Alaska Railroad Coastal Classic
Think a cruise is the best way to see Alaskan scenery? Hop aboard the Coastal Classic. From mid-May to mid-September, the train runs 114 miles from Anchorage to Seward, chugging alongside the Chugach Mountains and the Turnagain Arm waterway (in 1778, explorer James Cook had to “turn again” when he couldn't find the Northwest Passage), which feeds into the Gulf of Alaska. Keep an eye out for whales and bald eagles. After a stop in the town of Girdwood, the train heads to the wild Kenai Peninsula backcountry, providing views of glaciers and waterfalls. In Seward, a seven-hour layover allows guests to pursue such options as a cruise through Kenai Fjords National Park or a visit to Exit Glacier.
Cost: Fares start at $84 for a one-way trip from Anchorage to Girdwood
Cape Cod Central Railroad
The Massachusetts railroad offers three narrated excursion trains where a guide explains everything from the local ecology to area history. Interested in the Cape's natural beauty? Try the two-hour, 27-mile Coastal Excursion Train, which departs from Buzzards Bay on weekends and offers views of salt marshes, sand dunes, woodlands and bogs. The railway also hosts lunch, dinner and Sunday Brunch trains. The elegant dinner train is the most popular: Diners enjoy five-course meals as their car crosses the Cape Cod Canal Railroad Bridge, and glides past charming villages. As befits the candlelight-and-white-linens dining experience, there's a dress code for dinner: no jeans, T-shirts, shorts, tank tops or flip flops.
Cost: Excursion fares start at $24.99; dining trains are $59.99 ($89.99 for dinner)
Cass Scenic Railroad
The railroad's Bald Knob Trip takes riders up Cheat Mountain to Bald Knob, West Virginia's third highest peak at 4,842 feet. From this often-misty mountain perch you'll see rolling forests (which, no surprise, are gorgeous in autumn) and the National Radio Astronomy Observatory. The 11-mile railroad line was constructed to haul lumber to Cass, a company town built by the West Virginia Pulp and Paper Company in 1901 (the company store is still in business — enjoy some hand-scooped ice cream from the soda fountain). Many of the passenger cars are refurbished logging cars, and they're pulled by steam locomotives, just like in Cass's lumber heyday.
Cost: $63 per person for adults; $68 from mid-September to late October
Cumbres & Toltec Scenic Railroad
This 64-mile trip has it all: rugged mountains, wood-beam tunnels, river crossings, rustic towns, aspen trees, and occasional bear sightings. The railroad runs between Antonito, Colo., and Chama, N.M. (you can board in either town), climbing over the San Juan Mountains to the Conejos Valley. After departing from Chama, the locomotive scales the 10,015-foot-high Cumbres Pass. The summit view includes alpine meadows with wildflowers and dark green conifers, and later you'll descend 800 steep feet into the Toltec Gorge. The train has been featured in more than 20 films, including Butch Cassidy and the Sundance Kid and Indiana Jones and the Last Crusade. To feel the sun and smell the locomotive smoke, ride in the open-air Gondola Car.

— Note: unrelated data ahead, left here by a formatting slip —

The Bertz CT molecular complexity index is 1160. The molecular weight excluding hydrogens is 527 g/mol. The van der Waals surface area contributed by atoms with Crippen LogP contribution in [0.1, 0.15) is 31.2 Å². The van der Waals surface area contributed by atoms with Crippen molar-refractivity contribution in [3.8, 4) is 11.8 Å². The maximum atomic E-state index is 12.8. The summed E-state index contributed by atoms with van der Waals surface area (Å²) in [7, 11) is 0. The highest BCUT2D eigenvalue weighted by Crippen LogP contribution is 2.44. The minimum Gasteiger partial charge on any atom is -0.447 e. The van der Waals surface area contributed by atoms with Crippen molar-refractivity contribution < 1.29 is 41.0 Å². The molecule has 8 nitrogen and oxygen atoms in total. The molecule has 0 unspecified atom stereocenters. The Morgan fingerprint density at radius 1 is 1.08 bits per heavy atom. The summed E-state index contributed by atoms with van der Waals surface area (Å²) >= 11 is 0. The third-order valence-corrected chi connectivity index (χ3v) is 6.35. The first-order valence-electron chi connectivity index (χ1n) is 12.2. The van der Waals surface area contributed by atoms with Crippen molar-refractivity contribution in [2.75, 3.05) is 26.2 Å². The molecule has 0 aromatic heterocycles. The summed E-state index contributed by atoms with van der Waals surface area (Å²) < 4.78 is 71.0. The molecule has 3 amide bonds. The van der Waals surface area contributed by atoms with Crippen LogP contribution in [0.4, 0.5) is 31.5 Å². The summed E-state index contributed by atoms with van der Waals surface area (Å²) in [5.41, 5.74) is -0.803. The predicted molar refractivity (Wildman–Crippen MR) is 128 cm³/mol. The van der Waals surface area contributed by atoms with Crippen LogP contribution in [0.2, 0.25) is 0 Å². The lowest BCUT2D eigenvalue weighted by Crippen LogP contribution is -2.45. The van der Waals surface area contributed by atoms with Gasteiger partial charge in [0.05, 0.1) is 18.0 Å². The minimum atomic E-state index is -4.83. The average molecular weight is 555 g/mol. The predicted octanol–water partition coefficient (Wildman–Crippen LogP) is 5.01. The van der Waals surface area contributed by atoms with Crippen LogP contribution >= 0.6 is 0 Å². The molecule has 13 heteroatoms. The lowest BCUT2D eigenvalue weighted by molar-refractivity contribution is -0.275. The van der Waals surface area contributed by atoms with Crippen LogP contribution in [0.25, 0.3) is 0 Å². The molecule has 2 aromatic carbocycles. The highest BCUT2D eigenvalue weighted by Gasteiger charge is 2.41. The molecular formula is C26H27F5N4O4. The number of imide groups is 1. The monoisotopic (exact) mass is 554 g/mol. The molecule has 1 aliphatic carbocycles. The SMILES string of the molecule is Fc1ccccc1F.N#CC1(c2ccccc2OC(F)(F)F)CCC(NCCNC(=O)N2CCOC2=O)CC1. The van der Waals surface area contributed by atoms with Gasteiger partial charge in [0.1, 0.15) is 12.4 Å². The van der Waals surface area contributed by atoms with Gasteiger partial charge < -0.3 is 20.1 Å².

Cost: Full-day adult rates start at $99.75
Grand Canyon Railway
Instead of sitting in traffic jams to enter the hugely popular national park, take the train to the South Rim, as tourists have done since 1901. The 65-mile trip starts in Williams, Ariz., and heads through Ponderosa pine forests and desert prairies. You'll also pass the San Francisco Peaks, the highest point in Arizona (elevation: 12,600 feet). The six rail cars range from 1920s-era Pullmans to the two-floor Luxury Dome, which includes a private bar and a dome for viewing. Watch for animals such as California condors and pronghorns (which look like antelopes). Train trivia: The railway's steam engines, which run once a month on Saturdays, are fueled by recycled French fry oil from local restaurants.
Cost: Rates range from $67 to $226; AARP members can save 15 percent on packages that include meals and accommodations
Great Smoky Mountains Railroad
This North Carolina railroad offers two must-ride roundtrip options. The 44-mile, 4.5-hour Nantahala Gorge Excursion takes you along the Tennessee and Nantahala rivers, and across Fontana Lake (created in the 1940s after the construction of the 480-foot-tall Fontana Dam), before heading into the gorge ("Nantahala” is a Cherokee word meaning “Land of the noon-day” sun — deep parts of the gorge only receive direct sunlight at midday). The 32-mile, four-hour Tuckasegee River Excursion features quaint bridges and valley greenery. Remember the famous train wreck scene in the movie The Fugitive? It was filmed on this line, and you'll pass train wreckage from the film. (Don't worry, your train will stay on the tracks.)
Cost: Fares start at $51
Napa Valley Wine Train
Gourmet food, vintage cars, California wines — it's no surprise that this 36-mile roundtrip experience has been a Napa favorite since 1989. Guests can book three-hour lunch or dinner trips — entrees might include pan-seared Pacific halibut and roasted tenderloin — as well as half- or full-day journeys with stops at local wineries. But you might not want to leave the plush Pullman cars, which feature etched glass partitions and comfy armchairs. The glass-enclosed Vista Dome Car provides elevated views of the Napa Valley landscape (though note that it may get dark for viewing during the dinner trip). Special events include Murder Mystery trains and a Hop Train featuring brews from the Napa Palisades Beer Company.
Cost: Rates start at $150 per person
Other short-but-spectacular scenic trains:
Capitol Corridor (California)
Durango & Silverton Narrow Gauge Railroad (Colorado)
Strasburg Railroad (Pennsylvania)
White Pass & Yukon Route (Alaska)